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10 Simple Rules When Designing Your Safe Nursery

February 10, 2016
When the Juvenile Products and Manufacturers Association, asked Bratt Decor, owner, Mary Bauer, to write about creating a safe nursery, she was all to happy to lend her experience and expertise to the task.

10 Simple Rules When Designing Your Nursery

Designing your dream nursery is indeed a labor of love. However, with all things baby, safety is always your first concern. Arm yourself with these 10 simple rules so that your room will not only be beautiful and reflective of your personal style, but also a safe and secure place for your baby.

Always Use A Crib That Meets Current Safety Standards: This is the place where your baby will spend the most time alone, and it is so important to know that the crib you are using is in the best and safest condition possible. But, if you must use a secondhand crib, make sure it meets current safety standards and has no missing or broken parts. Make sure the crib is manufactured after 2011 and does not have drop sides. If budget is a concern, consider using secondhand dressers, rockers, rugs and lights to cut costs instead.

Use A Tight Fitting Mattress: If you can fit more than two fingers between the edge of the mattress and the side of the crib, the mattress is too small. Your crib manufacturer should be able to recommend the right mattress for their crib. Also, remove any toys or decorative pillows and excess blankets when baby is in the crib.

Bedding: Pillows, loose blankets or comforters, stuffed animals and toys should be removed from the crib when baby is in residence. These loose items can be suffocation hazards for babies. If you do choose to use a bumper pad, make sure it fits around the entire crib without sagging or gaps, have straps or ties at least in each corner and in the middle of each long side, and tie at both the top and bottom edges. Avoid pillow like bumpers. If all of the ties cannot be securely attached to the crib, do not use the bumper segment. Once your baby can pull up to a standing position, remove them.

Paint: If you are going to paint, always use a high quality water-based, lead free paint, with low or no voc’s (volatile organic compounds). There are many great options on the market today, including organic paints. Make sure the room is well ventilated and air it out for 2-3 days before occupying it.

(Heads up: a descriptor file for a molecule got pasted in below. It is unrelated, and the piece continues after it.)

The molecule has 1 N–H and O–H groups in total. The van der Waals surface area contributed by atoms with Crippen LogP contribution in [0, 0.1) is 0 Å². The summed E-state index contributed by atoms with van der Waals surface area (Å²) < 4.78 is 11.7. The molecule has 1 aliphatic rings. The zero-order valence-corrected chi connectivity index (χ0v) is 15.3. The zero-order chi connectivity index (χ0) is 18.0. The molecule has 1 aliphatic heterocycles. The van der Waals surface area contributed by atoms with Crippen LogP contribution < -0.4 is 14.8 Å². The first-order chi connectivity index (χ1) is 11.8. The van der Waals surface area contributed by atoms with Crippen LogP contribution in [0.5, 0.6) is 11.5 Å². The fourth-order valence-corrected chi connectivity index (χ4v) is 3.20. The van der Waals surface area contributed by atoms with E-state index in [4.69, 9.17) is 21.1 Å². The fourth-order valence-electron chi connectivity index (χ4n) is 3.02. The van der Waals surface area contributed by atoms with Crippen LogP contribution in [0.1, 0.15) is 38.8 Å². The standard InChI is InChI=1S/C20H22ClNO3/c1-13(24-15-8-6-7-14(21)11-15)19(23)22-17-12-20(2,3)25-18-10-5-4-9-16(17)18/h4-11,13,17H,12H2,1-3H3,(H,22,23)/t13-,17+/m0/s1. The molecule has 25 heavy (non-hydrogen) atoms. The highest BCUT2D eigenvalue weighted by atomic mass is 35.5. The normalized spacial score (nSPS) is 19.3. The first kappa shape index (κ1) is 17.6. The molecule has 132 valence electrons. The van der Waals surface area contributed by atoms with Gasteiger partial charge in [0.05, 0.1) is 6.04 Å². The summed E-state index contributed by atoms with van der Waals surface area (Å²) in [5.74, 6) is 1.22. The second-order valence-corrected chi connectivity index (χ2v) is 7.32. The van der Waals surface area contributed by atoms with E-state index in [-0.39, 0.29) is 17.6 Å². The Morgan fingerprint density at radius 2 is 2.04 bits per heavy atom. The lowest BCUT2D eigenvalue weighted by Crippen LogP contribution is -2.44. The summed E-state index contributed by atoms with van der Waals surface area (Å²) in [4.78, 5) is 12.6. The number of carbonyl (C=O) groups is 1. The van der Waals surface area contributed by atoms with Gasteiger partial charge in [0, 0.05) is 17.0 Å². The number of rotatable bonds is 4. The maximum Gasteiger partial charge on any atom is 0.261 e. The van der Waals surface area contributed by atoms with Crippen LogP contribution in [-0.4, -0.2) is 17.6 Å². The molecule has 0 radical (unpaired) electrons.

Window Treatments: Don’t position your crib near drapery or cording from drapery, as baby could pull it into the crib, which could lead to strangulation. The ideal place is opposite of a window, or as far away as possible. Opt for cordless window treatments. In general, it’s a good idea to keep all strings, cords, ropes, etc. away from baby.

Big Furniture: If you have big case goods, like armoires and dressers, secure them to the wall with an anti-tipping device. Many manufacturers will include them with your purchase, but if not, pick one up at your local hardware store.

Floor lamps: When your baby begins to crawl, remove floor lamps. A determined toddler will use anything to pull themselves up, and a lamp will tip.

Changing trays: If using a changing tray on a dresser, be sure to secure that tray to the larger piece to avoid the tray slipping off. And, NEVER leave baby unattended, not even for a second. Keep changing supplies like powder, lotions and gels, on a shelf beyond baby’s reach.

Toys: Keep your toys stored in bins or toy boxes with soft closed hinges. Also, be sure and pick up toys at the end of the day, to avoid tripping when laying sleeping baby down.

Outlets: Don’t forget plug protectors for any unused electrical outlets. Also, tuck any cords out of reach of baby.

After these precautions have been met, have fun. Create a space that speaks to your heart and makes you happy. After all, this first room is really for you.

Written by: Mary Bauer


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